OK, let’s get down to it, shall we? The first skill that we need to get anxiety and fear out of the driver’s seat of our life is getting clear on when we convert problems to crises.

I have articulated elsewhere in this blog (SEE THE BLOG POST 11/26/11) about the distinction between problem and crisis when it comes to anxiety. For the in-depth discussion of this idea let me strongly encourage you to, if you haven’t already, go back and read that post. It will give you a solid framework for today’s discussion.

The brief summary of that idea is simply this (for those of you who have been over this ground with me before, please feel free to skip ahead!): we have this amazing mechanism called Flight or Fight that is our primary means of dealing with real, physical danger.

That mechanism developed to deal with real-world dangers – things that could hurt or kill us RIGHT NOW. Repeating: Flight or Fight is our defense against tangible, physical danger. We are hard-wired for it, and if we see something dangerous we are ALREADY reacting to it, usually before we know it.

Cool, eh? A lot of danger doesn’t give us a lot of warning, so we evolved a right-now, make-it-happen response mechanism – and thank goodness. It helps us effectively deal with danger NOW.

The Problem ISN’T Flight or Fight…

The challenge for us humans is that we don’t just react to real dangers in our immediate environment. Nope, we have the capacity to IMAGINE danger – to project into the future situations that could become dangerous – or at least that FEEL dang dangerous to us.

In other words we can take a situation that isn’t a crisis and convert it in our thinking into a crisis. And guess what? The moment we do that we activate Flight or Fight. We have all the reactions of Flight or Fight as if we were really facing down a pack of hungry gray wolves – only we’re not. We’re imagining a scary outcome to some future situation.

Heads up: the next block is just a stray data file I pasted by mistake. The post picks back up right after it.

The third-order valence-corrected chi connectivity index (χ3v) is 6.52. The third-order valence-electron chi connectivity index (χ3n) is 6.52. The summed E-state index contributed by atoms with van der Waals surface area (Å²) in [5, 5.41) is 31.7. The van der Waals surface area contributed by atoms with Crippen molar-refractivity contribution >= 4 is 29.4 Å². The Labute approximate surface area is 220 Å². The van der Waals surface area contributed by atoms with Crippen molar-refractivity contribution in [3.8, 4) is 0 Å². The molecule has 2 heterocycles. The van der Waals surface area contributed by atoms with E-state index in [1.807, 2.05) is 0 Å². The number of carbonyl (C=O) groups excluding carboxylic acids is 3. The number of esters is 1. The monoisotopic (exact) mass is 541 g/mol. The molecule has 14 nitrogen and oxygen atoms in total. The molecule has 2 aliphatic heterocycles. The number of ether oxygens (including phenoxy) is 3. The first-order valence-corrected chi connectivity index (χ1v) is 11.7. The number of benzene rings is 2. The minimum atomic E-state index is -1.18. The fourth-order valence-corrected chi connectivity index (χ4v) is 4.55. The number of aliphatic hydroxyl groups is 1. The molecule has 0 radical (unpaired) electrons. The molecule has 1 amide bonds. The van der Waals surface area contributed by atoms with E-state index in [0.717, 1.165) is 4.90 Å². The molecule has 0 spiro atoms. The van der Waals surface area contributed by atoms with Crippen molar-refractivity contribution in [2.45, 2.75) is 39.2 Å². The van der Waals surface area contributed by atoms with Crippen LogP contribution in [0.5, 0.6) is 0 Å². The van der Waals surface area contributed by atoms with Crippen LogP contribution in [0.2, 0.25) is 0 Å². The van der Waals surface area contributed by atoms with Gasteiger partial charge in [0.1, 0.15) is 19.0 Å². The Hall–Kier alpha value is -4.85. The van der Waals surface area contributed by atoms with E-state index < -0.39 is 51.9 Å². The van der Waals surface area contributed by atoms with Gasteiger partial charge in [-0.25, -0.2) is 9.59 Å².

When we do that we experience all that Flight or Fight has to offer us in the way of motivation to GET US RUNNING FROM THAT DANGER. We gear up in our bodies – heartbeat up, sweating increases to dump extra heat, stomach shuts down for the duration of the crisis, we become very narrowly focused in our attention, and a dozen things besides physically, all to get us ready to RUN (or fight if we can’t run.)

We also experience all the emotions of Flight or Fight – fear, terror, anxiety, worry, you name it. Because those emotions can help to GET US MOVING – when we actually have something to run from!

Real danger – that’s a crisis. Danger we project into a possible future – that’s not a crisis, not yet anyway. That’s a problem. And the two are VERY, very different.

What ARE We Running From?

The key point here is that we have to be able to clarify WHEN we do problem thinking and when we do crisis thinking. Everything that anxiety generates in us, all the energy drain and fear and worry and loss of life and time comes down to this one issue.

Let me say that again: everything we experience when we get anxious comes down to a two-step sequence – first we conjecture/picture something bad happening to us, then we experience the responses of Flight or Fight.

At the heart of this Fear Mastery model is a very simple premise: we have two choices when we are presented with thinking that unnerves, worries or even frightens us. Which choice we make literally either makes us anxious or puts us in position to stay calm and be a lucid problem-solver.

We have to learn to identify when we take an issue and convert it into a crisis rather than respond to it as a problem. Just this single skill, by itself, can do enormous good in our battle with fear and anxiety.

The specific skill we must develop to stop this problem-turned-crisis thinking at the source is to identify when we make those conversions in our thinking. Too many of us, through no real fault of our own, have been treating problems as crises and have been all but completely unaware that we’re doing it. We are reacting as opposed to thinking – something that is very easy to do.

Conscious Vs. Unconscious

There are a couple of challenges to getting a hold of this when it comes to fear work. One challenge is that most of us don’t really get how much thinking we’re doing when we’re not aware of it. You might call it unconscious thinking.